Thinley Namgay

The Joint Session (JS) of Parliament yesterday adopted the highly disputed Civil Liability Bill of 2022, also known as the Tort Bill. 

The bill, which received mixed reactions, aims to establish an efficient public service system and foster a safe and just society through enhanced accountability, good governance, and the rule of law.

Out of the 64 members present during the voting process, the Bill garnered 44 votes in favour, while 13 members voted against it. Seven members opted to abstain from the vote, signalling the contentious nature of the legislation.

The Tort Bill holds immense significance as it seeks to prevent instances of negligent deaths and injuries while ensuring fair compensation for losses and damages incurred by individuals and public property due to civil wrongdoings.

During the legislative process, a total of 81 clauses faced heated debate between the two houses of parliament. To address these disputes, the Joint Committee (JC) was formed with the objective of finding common ground and resolving contentious sections.

MP for Bartsham-Shongphu, Passang Dorji (PhD), the chairperson of the Committee, presented 36 practical clauses to the JS during yesterday’s session, garnering significant support from the members. The remaining clauses primarily pertained to matters such as translation, sequencing, and redundant provisions.

One particularly disputed clause concerned the remedies for deaths resulting from wrongdoings. The National Council (NC) proposed that the maximum compensation award to a claimant in the case of a person’s death should be equivalent to 21 years of the minimum wage. However, the National Assembly (NA) reduced this figure to 10 years of the minimum wage. Ultimately, the Joint Session endorsed the Committee’s recommendation of a minimum compensation period of 15 years.

Chairperson Passang Dorji argued that a minimum of 15 years was a reasonable timeframe considering the repeal of other sub-sections that previously allowed damages for gratuitous attendant care services. He highlighted that if the remedy were set at 10 years of minimum wage, it would amount to Nu 675,000.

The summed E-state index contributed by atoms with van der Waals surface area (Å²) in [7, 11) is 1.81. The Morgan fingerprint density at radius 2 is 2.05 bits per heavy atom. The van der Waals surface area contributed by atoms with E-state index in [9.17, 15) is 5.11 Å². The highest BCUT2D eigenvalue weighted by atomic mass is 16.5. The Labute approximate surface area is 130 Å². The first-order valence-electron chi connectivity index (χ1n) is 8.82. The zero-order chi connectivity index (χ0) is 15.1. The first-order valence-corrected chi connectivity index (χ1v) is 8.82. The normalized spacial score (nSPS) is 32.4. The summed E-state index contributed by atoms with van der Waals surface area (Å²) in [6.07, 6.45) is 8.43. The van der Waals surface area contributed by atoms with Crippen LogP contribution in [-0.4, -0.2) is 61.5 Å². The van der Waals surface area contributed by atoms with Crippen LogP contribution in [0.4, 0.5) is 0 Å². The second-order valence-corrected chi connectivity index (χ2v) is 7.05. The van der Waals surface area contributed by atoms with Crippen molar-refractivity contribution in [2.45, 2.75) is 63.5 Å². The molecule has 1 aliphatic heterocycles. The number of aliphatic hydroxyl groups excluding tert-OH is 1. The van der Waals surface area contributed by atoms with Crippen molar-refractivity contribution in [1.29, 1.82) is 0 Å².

However, there were dissenting voices. MP for Drametse-Ngatshang, Ugyen Wangdi, and Lyonpo Yeshey Penjore argued that maintaining the compensation period at 10 years would be a more practical approach. Lyonpo pointed out that if the national wage rate increased to Nu 500 per day, the compensation amount would reach approximately 2.7 million.

Regarding damages for loss of earnings, the JS  decided to adopt the Committee’s proposal, which suggests that the maximum penalty imposed by the court should range from a minimum of 10 years to a maximum of 15 years of the minimum wage.

The issue of contributory negligence sparked debates as well. The NC maintained that an employer could not claim defence in personal injury cases caused by the negligence of an employee who was in common employment with the injured person at the time of the incident. However, the NA and the JC ultimately cancelled this section, with some members arguing that its repeal could also hold employees accountable.

On the subject of professional duty, the Committee accepted the NC’s  recommendation. The clause stipulates that a person providing professional services would not be liable for negligence if their actions were deemed competent professional practice, widely accepted by professionals in the country at the time of providing service. 

However, the court has the authority to disregard peer professional opinion if it considers it irrational or contrary to  a written law.

Regarding liability for livestock trespass under section 71, the NC proposed that livestock owners should be held accountable for any harm caused. However, the  NA  and the JC revoked this proposal, emphasising the need for mutual resolution of such matters.

The Tort Bill also outlines compensation for non-economic losses, including pain and suffering, mental harm, and loss of enjoyment of life. Individuals affected by civil wrongdoings would be entitled to ten years of the minimum wage as per the provisions of the bill. 

The Bill initially underwent deliberation in the  last year. In July 2022, the NC adopted it and subsequently forwarded it to the NA.

Once the Bill officially becomes an Act, an estimated Nu 3 million will be allocated for the drafting of relevant rules and regulations, consultation purposes, and the implementation of advocacy programmes and research.

The Bill will now be submitted to His Majesty the King for the Royal Assent, marking a critical step toward its enactment and subsequent implementation.